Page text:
Karenni resistance fighters agree to ceasefire as number of IDPs passes 100,000

Karenni resistance forces announced the suspension of attacks on regime troops in northern Kayah (Karenni) and southern Shan states on Tuesday amid a growing crisis facing displaced civilians in the region. 

The Karenni Nationalities Defence Force (KNDF), a coalition of anti-junta forces formed on May 31, made the decision following talks with military and religious leaders late last week. 

The move comes as the number of civilians displaced by the nearly month-old conflict has surpassed 100,000, according to the United Nations human rights agency OHCHR.

The KNDF consists of civilians from Loikaw, Demoso, and Nan Mei Khon in Kayah State and Moebye and Pekhon in southern Shan State, as well as ethnic armed forces based in the region.

The KNDF did not specify how long its ceasefire would last, but said it would continue to oppose the military junta in various ways. It also urged people to be united, prepared and cautious.

On June 11, representatives of three Karenni armed groups involved in the KNDP met with army personnel from the Eastern Command and Christian religious leaders in Taunggyi, Shan State, to discuss the ongoing situation.

The armed groups that attended the meeting were reportedly the Kayan New Land Party, the Karenni National People’s Liberation Front, and the Karenni National Peace and Development Party.

“The armed groups talked to the military council about the armed conflict. Our religious groups mainly discussed allowing humanitarian channels for displaced people,” a Catholic priest from Loikaw told Myanmar Now.

The church, which has taken a leading role in efforts to mitigate harm to civilians caught in the conflict, has also been a target of attacks, with at least eight churches damaged or destroyed by the military since fighting began.

Religious leaders demanded that relief workers be allowed to transport food and other supplies safely and without hindrance.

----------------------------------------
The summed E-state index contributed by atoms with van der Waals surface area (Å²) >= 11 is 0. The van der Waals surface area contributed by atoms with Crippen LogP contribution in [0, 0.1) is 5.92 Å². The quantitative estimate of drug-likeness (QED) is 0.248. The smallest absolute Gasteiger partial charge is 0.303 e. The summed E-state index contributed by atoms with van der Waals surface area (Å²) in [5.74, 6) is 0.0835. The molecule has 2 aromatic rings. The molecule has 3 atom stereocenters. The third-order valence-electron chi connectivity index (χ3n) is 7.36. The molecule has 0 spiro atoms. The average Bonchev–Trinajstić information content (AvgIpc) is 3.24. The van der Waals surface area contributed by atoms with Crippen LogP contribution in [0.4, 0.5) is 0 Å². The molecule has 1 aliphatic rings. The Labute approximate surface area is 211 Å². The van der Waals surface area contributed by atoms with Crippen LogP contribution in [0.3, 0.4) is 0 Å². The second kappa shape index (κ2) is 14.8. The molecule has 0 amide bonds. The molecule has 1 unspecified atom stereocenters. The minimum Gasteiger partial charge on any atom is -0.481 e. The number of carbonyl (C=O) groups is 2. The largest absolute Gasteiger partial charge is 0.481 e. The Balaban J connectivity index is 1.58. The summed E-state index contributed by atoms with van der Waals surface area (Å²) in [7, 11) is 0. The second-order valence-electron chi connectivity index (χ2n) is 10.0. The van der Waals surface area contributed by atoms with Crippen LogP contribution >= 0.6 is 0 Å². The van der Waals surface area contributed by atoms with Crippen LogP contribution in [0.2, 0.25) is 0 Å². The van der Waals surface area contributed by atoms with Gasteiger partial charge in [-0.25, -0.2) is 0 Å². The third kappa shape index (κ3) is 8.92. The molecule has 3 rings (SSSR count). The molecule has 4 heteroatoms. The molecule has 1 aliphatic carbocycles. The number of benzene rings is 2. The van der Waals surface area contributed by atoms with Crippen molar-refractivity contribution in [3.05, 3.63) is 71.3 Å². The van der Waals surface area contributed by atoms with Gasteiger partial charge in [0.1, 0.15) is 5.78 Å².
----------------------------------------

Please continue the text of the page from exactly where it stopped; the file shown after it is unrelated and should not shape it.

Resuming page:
“The commander said he would consider measures for the displaced people. The people are in real trouble. Living in the jungle during the rainy season is very difficult. The elderly and children are especially vulnerable,” the priest said.

During the meeting, no agreement was reached to guarantee the security of displaced locals, but the situation is likely to be more stable than before, he added. 

“I haven’t heard any gunfire for a day or two since the meeting,” he said, noting that some civilians have also returned to their homes in recent days.

“But people are still very worried. There’s a ceasefire, but they don’t know how long it will last. They’re worried that troops will come and arrest them at night if they return. They are still in so much fear.”

Some residents who returned to Demoso on Tuesday discovered that their homes had been destroyed during the clashes, according to local sources.

The military has used heavy artillery and airstrikes against local anti-regime resistance forces since clashes began in the area in late May. 

In addition to killing numerous civilians in these attacks, the military has also imposed restrictions on the transport of food, fuel and other essential commodities into Kayah State since May 28, creating widespread shortages of basic necessities. 

On June 11, the day that a six-day-old boy died of a cold while his family was fleeing from clashes in Pekhon Township, the military set fire to an ambulance and vehicles carrying food and medical supplies for displaced people in the township.

In an article published by a state-run newspaper, the regime claimed that it had merely seized supplies from “terrorists”. 


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